Memorandum from the Physiological Society
The Physiological Society is one of the larger
member organisations of the Biosciences Federation, which has
already submitted a detailed response to the Commons Science and
Technology Committee Enquiry. The Biosciences Federation and Institute
of Biology represent a total of ~65,000 bioscientists interested
in maintaining excellence in research-led teaching in English
universities. The Physiological Society endorses the issues raised
in the response from the Biosciences Federation.
The major concerns in our discipline are related
to recruitment of talented and motivated A-level science students.
School children, who later take up university courses in Physiology
and related sciences, are usually enticed into a science curriculum
by the practical experiences they have conducting hands-on experiments.
We concur with the Biosciences Federation statement that students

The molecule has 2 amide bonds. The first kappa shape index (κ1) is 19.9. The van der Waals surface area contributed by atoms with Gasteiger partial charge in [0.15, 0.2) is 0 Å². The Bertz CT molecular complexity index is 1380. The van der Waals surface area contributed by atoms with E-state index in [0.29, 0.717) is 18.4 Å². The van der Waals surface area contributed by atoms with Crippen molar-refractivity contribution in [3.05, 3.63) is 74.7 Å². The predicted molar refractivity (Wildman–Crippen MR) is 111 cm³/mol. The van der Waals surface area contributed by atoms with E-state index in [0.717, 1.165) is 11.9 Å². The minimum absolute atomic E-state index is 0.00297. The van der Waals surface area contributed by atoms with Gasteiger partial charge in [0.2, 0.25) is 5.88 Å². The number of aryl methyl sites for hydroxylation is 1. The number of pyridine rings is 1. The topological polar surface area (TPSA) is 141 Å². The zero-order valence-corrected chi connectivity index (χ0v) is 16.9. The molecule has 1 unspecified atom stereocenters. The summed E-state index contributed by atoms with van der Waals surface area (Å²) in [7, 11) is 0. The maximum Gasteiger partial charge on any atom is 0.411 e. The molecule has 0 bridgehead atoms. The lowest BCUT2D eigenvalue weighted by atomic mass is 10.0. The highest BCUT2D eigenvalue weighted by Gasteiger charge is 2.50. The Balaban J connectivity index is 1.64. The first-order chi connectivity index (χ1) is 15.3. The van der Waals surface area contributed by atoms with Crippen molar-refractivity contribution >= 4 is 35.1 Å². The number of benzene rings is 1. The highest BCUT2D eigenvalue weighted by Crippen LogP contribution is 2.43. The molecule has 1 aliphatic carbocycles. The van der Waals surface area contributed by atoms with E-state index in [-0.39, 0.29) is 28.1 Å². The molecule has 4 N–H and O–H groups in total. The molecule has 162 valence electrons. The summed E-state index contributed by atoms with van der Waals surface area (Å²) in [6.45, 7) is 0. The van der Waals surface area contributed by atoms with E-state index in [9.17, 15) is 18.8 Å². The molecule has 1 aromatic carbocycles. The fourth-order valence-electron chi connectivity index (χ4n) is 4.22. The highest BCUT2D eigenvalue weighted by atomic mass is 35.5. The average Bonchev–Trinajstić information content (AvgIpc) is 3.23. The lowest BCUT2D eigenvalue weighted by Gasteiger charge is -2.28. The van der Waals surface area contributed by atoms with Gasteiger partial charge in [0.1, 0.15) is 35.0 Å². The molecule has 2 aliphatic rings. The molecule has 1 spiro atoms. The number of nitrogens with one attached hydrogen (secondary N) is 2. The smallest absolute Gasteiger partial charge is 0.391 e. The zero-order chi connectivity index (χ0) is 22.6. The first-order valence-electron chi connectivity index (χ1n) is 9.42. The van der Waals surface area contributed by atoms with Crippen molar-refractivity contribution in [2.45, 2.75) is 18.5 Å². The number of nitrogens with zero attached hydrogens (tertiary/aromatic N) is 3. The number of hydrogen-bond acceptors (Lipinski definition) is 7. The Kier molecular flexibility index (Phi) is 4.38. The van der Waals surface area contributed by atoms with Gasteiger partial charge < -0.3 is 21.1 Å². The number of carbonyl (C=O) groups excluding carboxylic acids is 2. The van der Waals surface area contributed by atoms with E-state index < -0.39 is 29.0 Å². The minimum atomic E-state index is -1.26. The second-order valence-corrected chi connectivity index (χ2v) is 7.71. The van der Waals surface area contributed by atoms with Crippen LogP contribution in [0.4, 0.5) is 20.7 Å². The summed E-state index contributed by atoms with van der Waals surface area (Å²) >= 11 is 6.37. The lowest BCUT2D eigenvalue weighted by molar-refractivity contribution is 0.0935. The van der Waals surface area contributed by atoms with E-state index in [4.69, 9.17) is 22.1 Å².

need to be targeted to elect science options. However, we would
advise that students are targeted prior to selection of GCSE courses.
This requires placement of highly motivated and qualified science
teachers at an early stage in secondary education, and preferably
in primary schools. In this context, The Physiological Society
has undertaken to train young affiliate members (PhD, postdoc)
in Communication Skills so that they can visit both primary and
secondary schools to share their enthusiasm for science.
Universities need to advertise the benefits
for PhDs seeking a career in teaching science. This may necessitate
continued advertising by government and a clearer statement that
highly qualified science PhDs will be well rewarded financially
as teachers of science curricula.
As Physiology is an experimental discipline,
training in this field is best served by research-led universities.
We agree with the Biosciences Federation response that today's
physiology/biomedical students at university do not always receive
sufficient transferable laboratory skills. This is largely due
to the marked increase in student numbers without increased resourcing
from government. The inevitable outcome is that our science BSc
graduates are often not well-equipped for laboratory-based PhD
research, and often need to spend a 1 year placement in industry
or undertake MRes or MSc courses.